According to a paper by Jena, Schoemaker, Bhattacharya, and Seabury (2015), the answer is yes.
Across specialties, greater average spending by physicians was associated with reduced risk of incurring a malpractice claim. For example, among internists, the probability of experiencing an alleged malpractice incident in the following year ranged from 1.5% (95% confidence interval 1.2% to 1.7%) in the bottom spending fifth ($19 725 (£12 800; €17 400) per hospital admission) to 0.3% (0.2% to 0.5%) in the top fifth ($39 379 per hospital admission). In six of the specialties, a greater use of resources was associated with statistically significantly lower subsequent rates of alleged malpractice incidents.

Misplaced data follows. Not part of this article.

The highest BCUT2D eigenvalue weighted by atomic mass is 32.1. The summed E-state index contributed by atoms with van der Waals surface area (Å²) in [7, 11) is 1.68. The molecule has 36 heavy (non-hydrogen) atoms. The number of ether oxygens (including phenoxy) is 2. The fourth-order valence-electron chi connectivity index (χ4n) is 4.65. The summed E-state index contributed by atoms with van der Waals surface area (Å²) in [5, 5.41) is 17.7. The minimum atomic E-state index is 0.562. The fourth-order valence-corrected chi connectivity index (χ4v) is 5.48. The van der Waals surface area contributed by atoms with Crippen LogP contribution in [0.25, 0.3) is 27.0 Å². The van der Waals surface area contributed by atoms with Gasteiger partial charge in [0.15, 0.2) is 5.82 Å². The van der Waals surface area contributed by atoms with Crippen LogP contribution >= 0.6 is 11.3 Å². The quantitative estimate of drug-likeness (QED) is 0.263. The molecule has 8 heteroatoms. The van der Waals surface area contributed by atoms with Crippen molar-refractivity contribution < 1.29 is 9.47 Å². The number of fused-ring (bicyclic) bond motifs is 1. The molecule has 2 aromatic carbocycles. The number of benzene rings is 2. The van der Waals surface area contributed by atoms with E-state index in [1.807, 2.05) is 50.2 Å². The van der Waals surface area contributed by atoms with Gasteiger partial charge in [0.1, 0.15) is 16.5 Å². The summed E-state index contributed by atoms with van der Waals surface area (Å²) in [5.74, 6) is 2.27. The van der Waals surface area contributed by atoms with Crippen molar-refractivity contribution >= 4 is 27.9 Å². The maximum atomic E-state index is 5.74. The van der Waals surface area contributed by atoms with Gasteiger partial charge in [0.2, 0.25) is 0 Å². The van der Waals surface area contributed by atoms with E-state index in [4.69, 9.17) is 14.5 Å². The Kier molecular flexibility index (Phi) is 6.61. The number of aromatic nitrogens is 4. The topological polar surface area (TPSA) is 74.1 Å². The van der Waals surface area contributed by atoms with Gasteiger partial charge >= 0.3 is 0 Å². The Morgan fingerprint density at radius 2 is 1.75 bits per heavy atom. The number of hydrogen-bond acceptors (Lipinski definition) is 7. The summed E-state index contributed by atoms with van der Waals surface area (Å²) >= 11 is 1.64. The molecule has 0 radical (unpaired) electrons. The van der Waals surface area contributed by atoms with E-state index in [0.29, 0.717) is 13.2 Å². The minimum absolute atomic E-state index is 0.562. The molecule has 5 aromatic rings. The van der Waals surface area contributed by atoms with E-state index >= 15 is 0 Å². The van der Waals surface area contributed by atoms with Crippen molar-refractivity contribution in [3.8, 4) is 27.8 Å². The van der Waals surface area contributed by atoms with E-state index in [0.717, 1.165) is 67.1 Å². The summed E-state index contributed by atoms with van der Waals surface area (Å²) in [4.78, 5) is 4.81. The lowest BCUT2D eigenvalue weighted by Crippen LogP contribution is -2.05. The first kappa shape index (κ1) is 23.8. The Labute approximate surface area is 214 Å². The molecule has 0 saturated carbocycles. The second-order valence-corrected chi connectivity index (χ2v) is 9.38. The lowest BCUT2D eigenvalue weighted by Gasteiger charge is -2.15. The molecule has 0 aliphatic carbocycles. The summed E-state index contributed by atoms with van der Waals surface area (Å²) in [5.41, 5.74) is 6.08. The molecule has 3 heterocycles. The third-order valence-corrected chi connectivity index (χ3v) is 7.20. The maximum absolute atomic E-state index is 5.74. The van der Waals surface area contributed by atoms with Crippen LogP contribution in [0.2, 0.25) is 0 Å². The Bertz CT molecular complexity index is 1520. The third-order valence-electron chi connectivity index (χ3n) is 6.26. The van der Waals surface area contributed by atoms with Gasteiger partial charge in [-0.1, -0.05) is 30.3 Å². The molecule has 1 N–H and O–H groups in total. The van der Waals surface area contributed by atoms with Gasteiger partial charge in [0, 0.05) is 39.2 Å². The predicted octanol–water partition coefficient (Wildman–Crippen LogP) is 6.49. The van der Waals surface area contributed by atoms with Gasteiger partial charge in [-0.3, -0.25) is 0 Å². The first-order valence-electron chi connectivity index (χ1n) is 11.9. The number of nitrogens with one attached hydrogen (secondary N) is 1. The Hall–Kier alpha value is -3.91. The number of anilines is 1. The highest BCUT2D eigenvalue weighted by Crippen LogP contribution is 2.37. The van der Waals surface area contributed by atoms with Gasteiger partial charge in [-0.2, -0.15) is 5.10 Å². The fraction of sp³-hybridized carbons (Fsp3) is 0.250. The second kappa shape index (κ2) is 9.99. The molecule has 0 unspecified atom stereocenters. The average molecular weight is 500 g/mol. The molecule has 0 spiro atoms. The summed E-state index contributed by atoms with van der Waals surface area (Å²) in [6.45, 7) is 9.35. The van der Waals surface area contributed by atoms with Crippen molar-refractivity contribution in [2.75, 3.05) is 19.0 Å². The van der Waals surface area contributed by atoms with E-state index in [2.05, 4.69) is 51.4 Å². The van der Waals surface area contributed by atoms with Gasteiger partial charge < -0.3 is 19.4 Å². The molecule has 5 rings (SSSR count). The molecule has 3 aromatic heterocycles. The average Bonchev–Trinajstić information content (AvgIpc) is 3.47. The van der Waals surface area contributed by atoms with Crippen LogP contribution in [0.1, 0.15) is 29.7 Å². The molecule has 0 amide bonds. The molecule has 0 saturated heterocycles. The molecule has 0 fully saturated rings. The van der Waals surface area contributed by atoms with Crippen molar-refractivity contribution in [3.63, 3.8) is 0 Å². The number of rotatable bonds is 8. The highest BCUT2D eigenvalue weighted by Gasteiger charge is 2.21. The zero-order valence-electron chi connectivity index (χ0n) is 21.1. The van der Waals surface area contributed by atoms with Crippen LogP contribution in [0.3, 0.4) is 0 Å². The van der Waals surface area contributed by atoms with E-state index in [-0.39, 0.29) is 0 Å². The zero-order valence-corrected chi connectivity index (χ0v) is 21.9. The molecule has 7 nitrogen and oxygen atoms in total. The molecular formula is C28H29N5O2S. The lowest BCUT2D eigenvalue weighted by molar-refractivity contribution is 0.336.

Policymakers and health policy wonks aim to reduce the practice of defensive medicine; this study, however, indicates that defensive medicine may be incentive compatible for physicians.
- Jena, Anupam B., Lena Schoemaker, Jay Bhattacharya, and Seth A. Seabury. “Physician spending and subsequent risk of malpractice claims: observational study.” BMJ 351 (2015): h5516.